Friday, February 11, 2005

S wanted me to go with him to Pho's party but I didn't. It would be full of folks who do TaKwonDo and he warned me that there was danger of some TKD videos being screened. Now that would have been altogether too much to bear. I have an indifferent-hate relationship with TKD. I did it for a year, mostly on prodding by S and didn't like the combat sessions at all. I detest contact sports, I really don't like the idea of hitting someone to come out winner. But there are times when I really hate TKD, when I see S devoting too much time to TKD at the expense of looking for a job he really needs now.

It's strange how conventional I am when it comes to financial self-reliance. I think it comes out of having grown up in India, and spending my early youth (late teens and early 20s) during an era of considerable economic and institutional change in India. There was much public debate about what the fallout of these changes would be, and much alarmist rhetoric about disappearing economic security and eroding employment opportunities. Additionally, there were a lot of people willing to believe that a great part our art, literature and cultural production would be swept away by the import of Western pop culture. Many of those doomsday prophecies never came about, but I think a lot of it affected me deeply, and made me feel financially and intellectually vulnerable. It took nearly three years in LA for the cultural insecurities to disappear, but I think I still panic when I see someone oblivious to the state of their financial future.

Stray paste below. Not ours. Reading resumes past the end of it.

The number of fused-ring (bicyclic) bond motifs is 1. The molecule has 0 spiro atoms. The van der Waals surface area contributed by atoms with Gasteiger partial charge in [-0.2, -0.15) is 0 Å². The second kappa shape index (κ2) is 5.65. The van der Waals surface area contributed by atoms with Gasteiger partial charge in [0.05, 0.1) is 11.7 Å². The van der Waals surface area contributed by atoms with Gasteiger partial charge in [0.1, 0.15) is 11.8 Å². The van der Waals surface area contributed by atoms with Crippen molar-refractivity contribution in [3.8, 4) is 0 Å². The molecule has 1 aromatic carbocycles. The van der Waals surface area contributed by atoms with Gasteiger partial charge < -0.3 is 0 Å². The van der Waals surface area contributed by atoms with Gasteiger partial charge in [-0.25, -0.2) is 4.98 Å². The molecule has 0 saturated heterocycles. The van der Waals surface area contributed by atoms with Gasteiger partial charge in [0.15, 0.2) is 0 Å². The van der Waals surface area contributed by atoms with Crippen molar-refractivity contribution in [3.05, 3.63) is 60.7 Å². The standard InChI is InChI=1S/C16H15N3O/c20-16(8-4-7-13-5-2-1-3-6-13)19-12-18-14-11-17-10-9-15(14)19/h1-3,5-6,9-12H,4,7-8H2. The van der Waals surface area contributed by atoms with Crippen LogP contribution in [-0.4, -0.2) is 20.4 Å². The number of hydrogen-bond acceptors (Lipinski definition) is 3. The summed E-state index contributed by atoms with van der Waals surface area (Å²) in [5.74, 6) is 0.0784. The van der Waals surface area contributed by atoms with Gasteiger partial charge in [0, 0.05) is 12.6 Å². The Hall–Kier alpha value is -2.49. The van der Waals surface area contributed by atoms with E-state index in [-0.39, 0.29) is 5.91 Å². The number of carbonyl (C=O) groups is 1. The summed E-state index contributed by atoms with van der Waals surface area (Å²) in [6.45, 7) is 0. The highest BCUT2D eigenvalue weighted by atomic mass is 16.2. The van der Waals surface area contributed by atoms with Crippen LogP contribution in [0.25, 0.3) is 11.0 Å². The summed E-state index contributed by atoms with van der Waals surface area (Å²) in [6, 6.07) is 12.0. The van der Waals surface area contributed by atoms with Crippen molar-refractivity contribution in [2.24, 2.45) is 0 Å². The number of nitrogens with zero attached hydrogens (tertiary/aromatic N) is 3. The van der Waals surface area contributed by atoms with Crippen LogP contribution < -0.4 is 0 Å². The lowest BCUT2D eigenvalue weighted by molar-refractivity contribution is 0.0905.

Hence, my other friends can understand and appreciate when S decides to take a break to relax and recover from the effort of a Masters program, but I fly into panic, thinking he is diminishing his job market value. He very correctly argues that it is my Indian background that makes me so nervous about the lack of employment. And I envy him, and envy other Greeks, Americans and Germans for the sense of stability and solid foundations that their upbringing could provide to them. The sense of security that could lead them to stubbornly pursue their dreams inspite of the definite possibility of poverty. Make them risk takers, so attached to their music, their acting, their sailing, their martial arts. I am not saying there aren't enough Indians who are equally determined, but I think a the great Indian middle class is probably the most paranoiac about economic safety.

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